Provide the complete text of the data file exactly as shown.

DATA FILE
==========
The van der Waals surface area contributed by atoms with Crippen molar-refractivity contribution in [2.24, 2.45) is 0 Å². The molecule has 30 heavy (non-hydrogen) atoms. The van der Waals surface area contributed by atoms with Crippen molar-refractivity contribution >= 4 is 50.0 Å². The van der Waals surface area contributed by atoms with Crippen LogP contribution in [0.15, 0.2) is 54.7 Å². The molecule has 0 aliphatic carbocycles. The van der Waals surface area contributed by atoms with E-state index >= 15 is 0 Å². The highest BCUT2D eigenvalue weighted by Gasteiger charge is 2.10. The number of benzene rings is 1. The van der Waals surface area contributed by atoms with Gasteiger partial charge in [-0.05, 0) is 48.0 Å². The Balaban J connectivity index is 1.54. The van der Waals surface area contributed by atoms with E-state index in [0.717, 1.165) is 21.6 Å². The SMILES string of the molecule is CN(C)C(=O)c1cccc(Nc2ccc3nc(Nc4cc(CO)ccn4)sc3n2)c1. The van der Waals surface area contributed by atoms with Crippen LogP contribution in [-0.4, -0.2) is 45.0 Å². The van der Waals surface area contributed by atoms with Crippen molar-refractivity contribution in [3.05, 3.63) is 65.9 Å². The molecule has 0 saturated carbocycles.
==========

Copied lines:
The van der Waals surface area contributed by atoms with Crippen molar-refractivity contribution in [2.24, 2.45) is 0 Å². The molecule has 30 heavy (non-hydrogen) atoms. The van der Waals surface area contributed by atoms with Crippen molar-refractivity contribution >= 4 is 50.0 Å². The van der Waals surface area contributed by atoms with Crippen LogP contribution in [0.15, 0.2) is 54.7 Å². The molecule has 0 aliphatic carbocycles. The van der Waals surface area contributed by atoms with E-state index >= 15 is 0 Å². The highest BCUT2D eigenvalue weighted by Gasteiger charge is 2.10. The number of benzene rings is 1. The van der Waals surface area contributed by atoms with Gasteiger partial charge in [-0.05, 0) is 48.0 Å². The Balaban J connectivity index is 1.54. The van der Waals surface area contributed by atoms with E-state index in [0.717, 1.165) is 21.6 Å². The SMILES string of the molecule is CN(C)C(=O)c1cccc(Nc2ccc3nc(Nc4cc(CO)ccn4)sc3n2)c1. The van der Waals surface area contributed by atoms with Crippen LogP contribution in [-0.4, -0.2) is 45.0 Å². The van der Waals surface area contributed by atoms with Crippen molar-refractivity contribution in [3.05, 3.63) is 65.9 Å². The molecule has 0 saturated carbocycles.